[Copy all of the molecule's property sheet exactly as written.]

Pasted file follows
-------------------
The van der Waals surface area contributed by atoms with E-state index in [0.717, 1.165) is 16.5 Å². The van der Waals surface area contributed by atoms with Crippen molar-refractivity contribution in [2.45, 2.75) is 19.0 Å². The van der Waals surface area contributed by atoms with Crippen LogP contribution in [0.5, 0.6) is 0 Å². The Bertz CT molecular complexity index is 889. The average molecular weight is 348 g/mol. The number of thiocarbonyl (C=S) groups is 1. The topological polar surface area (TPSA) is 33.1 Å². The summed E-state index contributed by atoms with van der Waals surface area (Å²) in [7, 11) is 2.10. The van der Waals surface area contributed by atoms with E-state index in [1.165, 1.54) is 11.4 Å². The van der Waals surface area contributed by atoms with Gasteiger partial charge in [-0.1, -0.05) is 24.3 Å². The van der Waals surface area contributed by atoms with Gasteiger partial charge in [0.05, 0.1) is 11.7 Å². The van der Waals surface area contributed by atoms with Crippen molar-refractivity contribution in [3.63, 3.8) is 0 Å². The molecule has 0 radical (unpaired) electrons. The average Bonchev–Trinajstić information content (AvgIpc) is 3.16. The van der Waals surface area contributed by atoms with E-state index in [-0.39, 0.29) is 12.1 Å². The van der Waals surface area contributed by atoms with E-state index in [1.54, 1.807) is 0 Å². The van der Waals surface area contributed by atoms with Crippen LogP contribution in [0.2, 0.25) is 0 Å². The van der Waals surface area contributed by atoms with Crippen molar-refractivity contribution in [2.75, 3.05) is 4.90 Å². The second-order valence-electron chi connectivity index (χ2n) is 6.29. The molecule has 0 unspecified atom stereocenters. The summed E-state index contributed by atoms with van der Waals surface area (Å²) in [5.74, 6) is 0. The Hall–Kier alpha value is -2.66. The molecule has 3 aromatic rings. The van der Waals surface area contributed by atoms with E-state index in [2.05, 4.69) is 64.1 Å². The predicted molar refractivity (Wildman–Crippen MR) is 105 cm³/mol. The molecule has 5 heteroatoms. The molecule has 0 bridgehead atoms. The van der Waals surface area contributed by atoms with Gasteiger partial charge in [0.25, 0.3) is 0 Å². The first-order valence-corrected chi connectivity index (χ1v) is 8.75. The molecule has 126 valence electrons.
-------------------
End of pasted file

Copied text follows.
The van der Waals surface area contributed by atoms with E-state index in [0.717, 1.165) is 16.5 Å². The van der Waals surface area contributed by atoms with Crippen molar-refractivity contribution in [2.45, 2.75) is 19.0 Å². The van der Waals surface area contributed by atoms with Crippen LogP contribution in [0.5, 0.6) is 0 Å². The Bertz CT molecular complexity index is 889. The average molecular weight is 348 g/mol. The number of thiocarbonyl (C=S) groups is 1. The topological polar surface area (TPSA) is 33.1 Å². The summed E-state index contributed by atoms with van der Waals surface area (Å²) in [7, 11) is 2.10. The van der Waals surface area contributed by atoms with E-state index in [1.165, 1.54) is 11.4 Å². The van der Waals surface area contributed by atoms with Gasteiger partial charge in [-0.1, -0.05) is 24.3 Å². The van der Waals surface area contributed by atoms with Gasteiger partial charge in [0.05, 0.1) is 11.7 Å². The van der Waals surface area contributed by atoms with Crippen molar-refractivity contribution in [3.63, 3.8) is 0 Å². The molecule has 0 radical (unpaired) electrons. The average Bonchev–Trinajstić information content (AvgIpc) is 3.16. The van der Waals surface area contributed by atoms with E-state index in [-0.39, 0.29) is 12.1 Å². The van der Waals surface area contributed by atoms with E-state index in [1.54, 1.807) is 0 Å². The van der Waals surface area contributed by atoms with Crippen LogP contribution in [0.2, 0.25) is 0 Å². The van der Waals surface area contributed by atoms with Crippen molar-refractivity contribution in [2.75, 3.05) is 4.90 Å². The second-order valence-electron chi connectivity index (χ2n) is 6.29. The molecule has 0 unspecified atom stereocenters. The summed E-state index contributed by atoms with van der Waals surface area (Å²) in [5.74, 6) is 0. The Hall–Kier alpha value is -2.66. The molecule has 3 aromatic rings. The van der Waals surface area contributed by atoms with E-state index in [2.05, 4.69) is 64.1 Å². The predicted molar refractivity (Wildman–Crippen MR) is 105 cm³/mol. The molecule has 5 heteroatoms. The molecule has 0 bridgehead atoms. The van der Waals surface area contributed by atoms with Gasteiger partial charge in [0.25, 0.3) is 0 Å². The first-order valence-corrected chi connectivity index (χ1v) is 8.75. The molecule has 126 valence electrons.